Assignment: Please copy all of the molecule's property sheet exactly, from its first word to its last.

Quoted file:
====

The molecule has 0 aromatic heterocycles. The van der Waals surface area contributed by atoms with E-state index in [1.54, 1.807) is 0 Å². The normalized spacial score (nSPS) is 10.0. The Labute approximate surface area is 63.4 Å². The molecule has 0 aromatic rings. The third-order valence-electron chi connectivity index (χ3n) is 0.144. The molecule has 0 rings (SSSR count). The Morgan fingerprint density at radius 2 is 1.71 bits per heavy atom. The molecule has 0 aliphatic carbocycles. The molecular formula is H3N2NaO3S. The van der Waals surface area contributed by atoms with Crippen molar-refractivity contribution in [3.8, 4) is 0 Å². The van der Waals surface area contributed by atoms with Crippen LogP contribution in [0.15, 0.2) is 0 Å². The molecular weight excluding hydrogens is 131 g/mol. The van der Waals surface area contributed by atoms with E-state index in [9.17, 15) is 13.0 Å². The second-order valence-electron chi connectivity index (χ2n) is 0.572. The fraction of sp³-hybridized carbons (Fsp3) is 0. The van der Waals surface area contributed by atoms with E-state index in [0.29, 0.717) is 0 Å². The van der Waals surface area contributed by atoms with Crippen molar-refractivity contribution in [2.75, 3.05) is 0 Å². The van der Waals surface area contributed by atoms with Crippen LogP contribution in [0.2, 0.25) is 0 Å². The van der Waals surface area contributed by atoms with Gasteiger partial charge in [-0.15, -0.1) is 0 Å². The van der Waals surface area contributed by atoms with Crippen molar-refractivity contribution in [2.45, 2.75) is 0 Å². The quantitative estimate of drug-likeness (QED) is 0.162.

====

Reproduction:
The molecule has 0 aromatic heterocycles. The van der Waals surface area contributed by atoms with E-state index in [1.54, 1.807) is 0 Å². The normalized spacial score (nSPS) is 10.0. The Labute approximate surface area is 63.4 Å². The molecule has 0 aromatic rings. The third-order valence-electron chi connectivity index (χ3n) is 0.144. The molecule has 0 rings (SSSR count). The Morgan fingerprint density at radius 2 is 1.71 bits per heavy atom. The molecule has 0 aliphatic carbocycles. The molecular formula is H3N2NaO3S. The van der Waals surface area contributed by atoms with Crippen molar-refractivity contribution in [3.8, 4) is 0 Å². The van der Waals surface area contributed by atoms with Crippen LogP contribution in [0.15, 0.2) is 0 Å². The molecular weight excluding hydrogens is 131 g/mol. The van der Waals surface area contributed by atoms with E-state index in [9.17, 15) is 13.0 Å². The second-order valence-electron chi connectivity index (χ2n) is 0.572. The fraction of sp³-hybridized carbons (Fsp3) is 0. The van der Waals surface area contributed by atoms with E-state index in [0.29, 0.717) is 0 Å². The van der Waals surface area contributed by atoms with Crippen molar-refractivity contribution in [2.75, 3.05) is 0 Å². The van der Waals surface area contributed by atoms with Crippen LogP contribution in [0.2, 0.25) is 0 Å². The van der Waals surface area contributed by atoms with Gasteiger partial charge in [-0.15, -0.1) is 0 Å². The van der Waals surface area contributed by atoms with Crippen molar-refractivity contribution in [2.45, 2.75) is 0 Å². The quantitative estimate of drug-likeness (QED) is 0.162.